Federal court says church must return funds of bankrupt parishioners
A federal bankruptcy court in Oregon has ruled that the First Amendment does not prevent creditors from recovering tithes and pledges that churches received from people who later declared bankruptcy.
The United States Bankruptcy Court of Oregon ruled last week that a Baptist church in Oregon cannot keep tithes from Daniel and Laurie Ann Gomes, who filed for bankruptcy in 1996. The church had asked the court to bar the bankruptcy trustee from recovering the tithes, alleging that the recovery would infringe on the church's religious-liberty rights as well as the family's. The trustee tried to recover $6,124 that the Gomes tithed to the church 10 months before filing for bankruptcy.
The court, however, found that federal bankruptcy law — which allows a trustee to recover tithes and return them to creditors — does not substantially burden either the church's or the family's right to practice religion.
“The Trustee's efforts to avoid (annul) the transfers (tithes) have neither restricted the Gomes … tithing practices nor done anything to shake the Gomes' belief that they should tithe,” Judge Dunn wrote. “The recovery of prepetition tithes 'may embarrass the debtor, but it does not burden the debtor's ability to engage in the exercise of religion by making postpetition tithes,' ” he continued, quoting a 1997 American Bankruptcy Law Journal article.
Dunn noted that being “subject on occasion to the recovery by a bankruptcy trustee of a limited portion of an insolvent debtor's tithed funds does not constitute the type of substantial burden on religion” that would force the government to show a “compelling interest” in the law. The Gomeses — members of the church since the late '70s — had consistently contributed 10% of their gross income to the church. Federal bankruptcy law allowed the trustee to go after the tithes they made within the year they filed bankruptcy.
The church also argued that the trustee's attempts to recover from the Gomeses' tithings subverted the separation of church and state.
The U.S. Supreme Court in 1971 set out a three-part test to determine when a government law or action subverts the First Amendment's principle of separation of church and state. If the government law or action does not have a secular purpose, and its effect advances or inhibits religion, and it fosters “an excessive entanglement with religion,” then the law or action violates the establishment clause.
Dunn said the power of a bankruptcy trustee to recover tithes from religious organizations did not violate the separation of church and state.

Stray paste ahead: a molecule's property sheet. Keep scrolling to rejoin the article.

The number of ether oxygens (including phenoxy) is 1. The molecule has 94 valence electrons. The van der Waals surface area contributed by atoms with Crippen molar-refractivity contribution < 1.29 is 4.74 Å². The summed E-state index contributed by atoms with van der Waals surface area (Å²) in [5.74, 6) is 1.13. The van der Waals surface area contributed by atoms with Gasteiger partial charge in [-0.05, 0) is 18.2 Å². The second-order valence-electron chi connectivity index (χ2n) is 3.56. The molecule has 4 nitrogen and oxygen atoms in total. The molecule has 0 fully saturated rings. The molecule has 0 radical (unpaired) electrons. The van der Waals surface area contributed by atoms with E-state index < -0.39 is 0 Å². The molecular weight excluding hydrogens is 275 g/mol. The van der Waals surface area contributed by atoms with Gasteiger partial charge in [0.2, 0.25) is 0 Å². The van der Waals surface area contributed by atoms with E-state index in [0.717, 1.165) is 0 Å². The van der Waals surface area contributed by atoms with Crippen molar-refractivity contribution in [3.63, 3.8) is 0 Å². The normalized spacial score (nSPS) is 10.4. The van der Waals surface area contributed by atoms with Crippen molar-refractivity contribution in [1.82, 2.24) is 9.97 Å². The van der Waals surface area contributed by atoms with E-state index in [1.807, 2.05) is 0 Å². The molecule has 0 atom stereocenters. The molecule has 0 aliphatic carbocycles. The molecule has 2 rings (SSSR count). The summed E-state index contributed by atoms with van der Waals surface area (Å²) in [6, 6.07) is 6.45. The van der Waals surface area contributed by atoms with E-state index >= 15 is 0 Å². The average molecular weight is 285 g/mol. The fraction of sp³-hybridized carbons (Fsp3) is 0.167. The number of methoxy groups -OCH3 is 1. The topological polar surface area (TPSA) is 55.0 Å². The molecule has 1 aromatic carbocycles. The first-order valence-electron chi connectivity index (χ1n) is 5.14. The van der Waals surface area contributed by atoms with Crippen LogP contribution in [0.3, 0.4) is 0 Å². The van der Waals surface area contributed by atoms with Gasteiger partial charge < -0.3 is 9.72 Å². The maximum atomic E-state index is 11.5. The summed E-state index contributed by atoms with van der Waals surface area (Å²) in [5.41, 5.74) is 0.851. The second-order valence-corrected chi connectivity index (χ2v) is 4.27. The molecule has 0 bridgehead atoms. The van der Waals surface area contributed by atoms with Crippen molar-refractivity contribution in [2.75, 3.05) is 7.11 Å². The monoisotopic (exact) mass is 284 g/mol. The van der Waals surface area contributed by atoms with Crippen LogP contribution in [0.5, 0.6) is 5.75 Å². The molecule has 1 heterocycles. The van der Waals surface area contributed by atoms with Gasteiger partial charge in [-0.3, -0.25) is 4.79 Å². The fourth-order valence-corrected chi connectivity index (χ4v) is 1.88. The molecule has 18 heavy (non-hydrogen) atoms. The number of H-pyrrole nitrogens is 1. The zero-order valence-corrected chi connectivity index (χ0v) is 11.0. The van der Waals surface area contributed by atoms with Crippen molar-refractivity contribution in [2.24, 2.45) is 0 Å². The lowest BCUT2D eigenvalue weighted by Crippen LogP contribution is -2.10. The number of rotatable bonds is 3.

“The subject statutes are neutral with respect to religion and generally applicable according to their terms,” Dunn wrote. “In enforcing his bankruptcy avoidance powers, the Trustee does not discriminate against religion in general or the Church in particular. The stipulated facts reflect that the Trustee regularly exercises his avoidance powers to recover from a wide variety of individuals and entities, including religious institutions and secular charities without regard to the religious or secular nature of such entity's religious creed or affiliation.”
Church attorneys, however, argued in the suit that the trustee's authority under the federal bankruptcy laws amounted to a “government action that audits church ledgers and retroactively seizes private contributions made to a church,” in violation of the establishment clause.
Such recovery on “an incidental and occasional basis” does not amount to such an entanglement between church and state to offend the establishment clause, Dunn concluded.
Jim Henderson, senior counsel for the American Center for Law and Justice, a national religious liberty firm, said his organization represented at least a dozen religious organizations in efforts to keep funds from being recovered by bankruptcy trustees.
“The right to teach about the role of finances and financial accountability and the importance of financially supporting the work of ministry is a very valuable right and one that is clearly a species of the free exercise of religion,” Henderson said. “If this decision is not reversed, it will create a real injury for insolvent debtors and their recipients here and across the country.”
Henderson also criticized the court's claim that the burden placed on the church in returning funds is insignificant.
“I think the court's logic defies reality,” he said. “Churches and synagogues are not in the business of making sure their members are not on the precipice of bankruptcy before cashing their checks.”
Two bills are pending in Congress that would amend bankruptcy law to provide greater protection for religious donations.
The House version — the Religious Fairness in Bankruptcy Act — is pending a vote in the Subcommittee on Commercial and Administrative Law.
The Senate bill-the Religious Liberty and Charitable Donation Protection Act of 1998-has already cleared a Senate committee and awaits a floor vote. Introduced by Senator Orrin Hatch, R-Utah, the bill amends federal bankruptcy law to bar a trustee from recovering tithes and religious contributions.
“I think amending the bankruptcy code to protect churches and synagogues from surprise recaptures of religious contributions is consistent with the best-regarded principles of the constitutional freedom of association and of the freedom of religion,” Henderson said.